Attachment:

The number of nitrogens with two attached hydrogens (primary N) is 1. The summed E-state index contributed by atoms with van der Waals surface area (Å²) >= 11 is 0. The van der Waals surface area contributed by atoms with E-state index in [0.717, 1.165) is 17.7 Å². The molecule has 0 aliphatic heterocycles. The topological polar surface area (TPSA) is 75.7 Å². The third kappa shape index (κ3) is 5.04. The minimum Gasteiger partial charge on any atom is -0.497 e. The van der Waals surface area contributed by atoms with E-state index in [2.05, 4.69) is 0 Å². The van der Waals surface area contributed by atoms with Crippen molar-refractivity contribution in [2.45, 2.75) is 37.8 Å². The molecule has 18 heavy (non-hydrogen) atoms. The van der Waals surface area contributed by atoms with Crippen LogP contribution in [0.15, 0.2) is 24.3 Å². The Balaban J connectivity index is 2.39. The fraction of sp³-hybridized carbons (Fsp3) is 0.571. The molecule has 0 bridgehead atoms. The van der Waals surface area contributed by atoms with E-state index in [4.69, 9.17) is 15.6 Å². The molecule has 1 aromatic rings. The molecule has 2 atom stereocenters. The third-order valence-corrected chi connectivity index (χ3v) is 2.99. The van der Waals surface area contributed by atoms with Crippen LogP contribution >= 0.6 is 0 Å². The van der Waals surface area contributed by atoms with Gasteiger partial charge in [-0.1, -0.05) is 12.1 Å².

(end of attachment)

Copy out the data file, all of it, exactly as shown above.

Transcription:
The number of nitrogens with two attached hydrogens (primary N) is 1. The summed E-state index contributed by atoms with van der Waals surface area (Å²) >= 11 is 0. The van der Waals surface area contributed by atoms with E-state index in [0.717, 1.165) is 17.7 Å². The molecule has 0 aliphatic heterocycles. The topological polar surface area (TPSA) is 75.7 Å². The third kappa shape index (κ3) is 5.04. The minimum Gasteiger partial charge on any atom is -0.497 e. The van der Waals surface area contributed by atoms with E-state index in [2.05, 4.69) is 0 Å². The van der Waals surface area contributed by atoms with Crippen molar-refractivity contribution in [2.45, 2.75) is 37.8 Å². The molecule has 18 heavy (non-hydrogen) atoms. The van der Waals surface area contributed by atoms with Crippen LogP contribution in [0.15, 0.2) is 24.3 Å². The Balaban J connectivity index is 2.39. The fraction of sp³-hybridized carbons (Fsp3) is 0.571. The molecule has 0 bridgehead atoms. The van der Waals surface area contributed by atoms with E-state index in [4.69, 9.17) is 15.6 Å². The molecule has 1 aromatic rings. The molecule has 2 atom stereocenters. The third-order valence-corrected chi connectivity index (χ3v) is 2.99. The van der Waals surface area contributed by atoms with Crippen LogP contribution >= 0.6 is 0 Å². The van der Waals surface area contributed by atoms with Gasteiger partial charge in [-0.1, -0.05) is 12.1 Å².